The NHS can become the most advanced health system in the world by embracing the best innovations in new technology and artificial intelligence, says Secretary of State for Health and Social Care, Matt Hancock.
Health and Social Care Secretary Matt Hancock has set out plans to make the NHS an ecosystem for the best technology available. These will build on the £20 billion long-term plan to transform health and social care so it can improve treatment and deliver better care for patients.
He announced that the new NHS app will be piloted in five areas in England from October, ahead of a national roll-out in December. These areas are Liverpool, Hastings, Bristol, Staffordshire and South Worcestershire. Patients in these areas will be able to download a test version of the app, allowing access to:
- booking GP appointments
- ordering repeat prescriptions
- their medical record
- 111 online access for urgent medical queries
- data sharing preferences
- organ donation preferences
- end-of-life care preferences.
More than £200 million will also be invested to make a group of NHS trusts into internationally recognised centres for technological and digital innovation. The funding will support new Global Digital Exemplars in acute, mental health, community and ambulance trusts in England to set a gold standard of innovation for other services to follow.
The Secretary of State also announced the creation of the HealthTech Advisory Board, chaired by Dr Ben Goldacre, which will report directly back to him. It will highlight where change needs to happen, where best practice isn’t being followed, and be an ideas hub for how to improve patient outcomes and experience and make the lives of NHS staff easier.
Matt Hancock said: “I love the NHS. It’s been there for me – as it’s been there for us all – at some of the most difficult moments in my life. The NHS has saved the lives of my close family, and has cared for family and friends in dire need.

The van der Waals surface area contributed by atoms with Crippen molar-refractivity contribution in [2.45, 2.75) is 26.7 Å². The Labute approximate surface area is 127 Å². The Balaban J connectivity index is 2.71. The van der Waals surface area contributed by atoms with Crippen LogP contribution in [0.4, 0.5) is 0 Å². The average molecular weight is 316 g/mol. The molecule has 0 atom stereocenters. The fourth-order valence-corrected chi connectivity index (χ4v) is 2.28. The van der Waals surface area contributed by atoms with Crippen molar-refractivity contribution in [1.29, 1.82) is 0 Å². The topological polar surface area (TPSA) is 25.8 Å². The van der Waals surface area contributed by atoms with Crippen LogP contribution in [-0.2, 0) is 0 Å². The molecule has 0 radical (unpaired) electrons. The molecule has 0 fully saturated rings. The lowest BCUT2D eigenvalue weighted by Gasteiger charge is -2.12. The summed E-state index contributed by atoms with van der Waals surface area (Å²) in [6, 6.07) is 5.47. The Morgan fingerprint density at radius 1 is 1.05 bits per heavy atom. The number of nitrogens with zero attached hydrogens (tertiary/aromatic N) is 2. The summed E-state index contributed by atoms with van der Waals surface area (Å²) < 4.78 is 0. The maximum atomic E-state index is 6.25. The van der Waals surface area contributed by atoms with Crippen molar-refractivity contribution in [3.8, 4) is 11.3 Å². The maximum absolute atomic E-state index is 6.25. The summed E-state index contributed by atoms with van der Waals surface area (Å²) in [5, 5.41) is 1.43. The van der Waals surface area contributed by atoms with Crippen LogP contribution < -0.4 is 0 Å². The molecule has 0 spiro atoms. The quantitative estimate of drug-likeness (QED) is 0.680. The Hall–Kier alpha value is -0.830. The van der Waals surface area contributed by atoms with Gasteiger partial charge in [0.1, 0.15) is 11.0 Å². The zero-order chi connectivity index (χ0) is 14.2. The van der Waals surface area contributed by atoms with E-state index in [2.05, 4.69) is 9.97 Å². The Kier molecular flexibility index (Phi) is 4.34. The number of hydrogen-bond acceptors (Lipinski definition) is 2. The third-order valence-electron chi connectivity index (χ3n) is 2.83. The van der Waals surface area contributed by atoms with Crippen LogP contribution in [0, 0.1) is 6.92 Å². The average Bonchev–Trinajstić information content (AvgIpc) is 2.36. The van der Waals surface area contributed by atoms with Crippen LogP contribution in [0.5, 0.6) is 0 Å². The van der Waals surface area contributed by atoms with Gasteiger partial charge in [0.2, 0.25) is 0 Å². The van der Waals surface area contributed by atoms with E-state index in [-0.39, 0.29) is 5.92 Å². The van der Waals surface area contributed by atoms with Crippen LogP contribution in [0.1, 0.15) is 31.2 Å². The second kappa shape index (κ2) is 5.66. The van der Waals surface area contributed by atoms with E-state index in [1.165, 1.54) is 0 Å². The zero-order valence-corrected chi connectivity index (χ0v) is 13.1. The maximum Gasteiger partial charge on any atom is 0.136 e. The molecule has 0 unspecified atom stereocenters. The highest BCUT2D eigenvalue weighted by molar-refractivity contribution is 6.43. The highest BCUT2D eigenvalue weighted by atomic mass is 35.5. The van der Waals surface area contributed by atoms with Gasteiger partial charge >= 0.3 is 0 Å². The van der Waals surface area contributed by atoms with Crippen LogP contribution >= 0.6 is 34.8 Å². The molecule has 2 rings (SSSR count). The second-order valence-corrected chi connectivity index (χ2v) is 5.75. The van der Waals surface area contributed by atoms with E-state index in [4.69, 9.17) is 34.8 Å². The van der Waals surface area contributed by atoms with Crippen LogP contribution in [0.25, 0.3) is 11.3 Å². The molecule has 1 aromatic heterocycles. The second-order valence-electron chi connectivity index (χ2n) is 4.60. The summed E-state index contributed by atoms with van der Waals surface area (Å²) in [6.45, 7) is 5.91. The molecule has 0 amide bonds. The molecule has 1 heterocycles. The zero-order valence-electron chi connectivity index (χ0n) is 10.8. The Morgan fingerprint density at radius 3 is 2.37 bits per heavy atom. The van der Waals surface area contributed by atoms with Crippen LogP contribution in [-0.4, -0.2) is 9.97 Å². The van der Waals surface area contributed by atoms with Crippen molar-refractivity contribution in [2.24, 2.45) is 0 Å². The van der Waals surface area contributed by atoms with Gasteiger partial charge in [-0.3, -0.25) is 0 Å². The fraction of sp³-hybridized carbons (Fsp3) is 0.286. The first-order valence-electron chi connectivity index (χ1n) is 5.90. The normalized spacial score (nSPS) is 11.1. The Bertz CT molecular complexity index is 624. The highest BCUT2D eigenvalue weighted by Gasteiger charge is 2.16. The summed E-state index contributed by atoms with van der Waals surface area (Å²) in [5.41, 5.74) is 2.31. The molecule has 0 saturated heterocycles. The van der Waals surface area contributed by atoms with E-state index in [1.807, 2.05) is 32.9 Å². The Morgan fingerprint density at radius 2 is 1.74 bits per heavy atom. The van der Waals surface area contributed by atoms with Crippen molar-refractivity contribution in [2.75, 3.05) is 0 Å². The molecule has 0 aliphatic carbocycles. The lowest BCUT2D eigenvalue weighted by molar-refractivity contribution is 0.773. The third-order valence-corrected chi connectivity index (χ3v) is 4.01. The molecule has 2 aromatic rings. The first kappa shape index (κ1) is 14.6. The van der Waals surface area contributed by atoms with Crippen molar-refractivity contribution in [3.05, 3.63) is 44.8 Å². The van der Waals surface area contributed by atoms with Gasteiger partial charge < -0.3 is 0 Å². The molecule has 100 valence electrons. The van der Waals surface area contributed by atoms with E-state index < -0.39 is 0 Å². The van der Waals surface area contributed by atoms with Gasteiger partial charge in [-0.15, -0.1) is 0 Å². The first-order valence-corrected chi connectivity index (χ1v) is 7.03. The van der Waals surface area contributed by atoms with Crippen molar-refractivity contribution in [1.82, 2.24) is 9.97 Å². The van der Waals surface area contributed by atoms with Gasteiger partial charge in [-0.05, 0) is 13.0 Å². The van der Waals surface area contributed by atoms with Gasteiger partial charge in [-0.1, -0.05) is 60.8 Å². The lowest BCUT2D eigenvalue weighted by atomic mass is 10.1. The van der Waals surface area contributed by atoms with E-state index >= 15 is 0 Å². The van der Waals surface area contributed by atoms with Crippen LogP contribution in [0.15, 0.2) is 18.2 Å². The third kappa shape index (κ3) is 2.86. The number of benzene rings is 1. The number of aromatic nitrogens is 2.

“I want the best for the NHS, and will do all I can to make that happen. We are increasing the NHS budget by £20 billion by 2023 to 2024, to guarantee the NHS for the long term. But money alone is not enough. We need to make the most of that money.
“Our hospitals operate dozens of systems each, that don’t talk to each other. GPs, social care, pharmacies and community care are on different systems. Systems crashing is a regular occurrence. The social care system is not at all integrated, when its integration is vital.
“The NHS infrastructure is stronger and moving in the right direction. Local pockets of brilliance shine out. The generic technology itself has moved on a million miles. And we have learned a huge amount about how to deliver cutting-edge tech in very complicated settings with big legacy systems.
“Now is the moment to put the failures of the past behind us, and set our sights on the NHS being the most cutting-edge system in the world for the use of technology to improve our health, make our lives easier, and make money go further, harnessing the amazing explosion of innovation that the connection of billions of minds through digital technology has brought to this world.”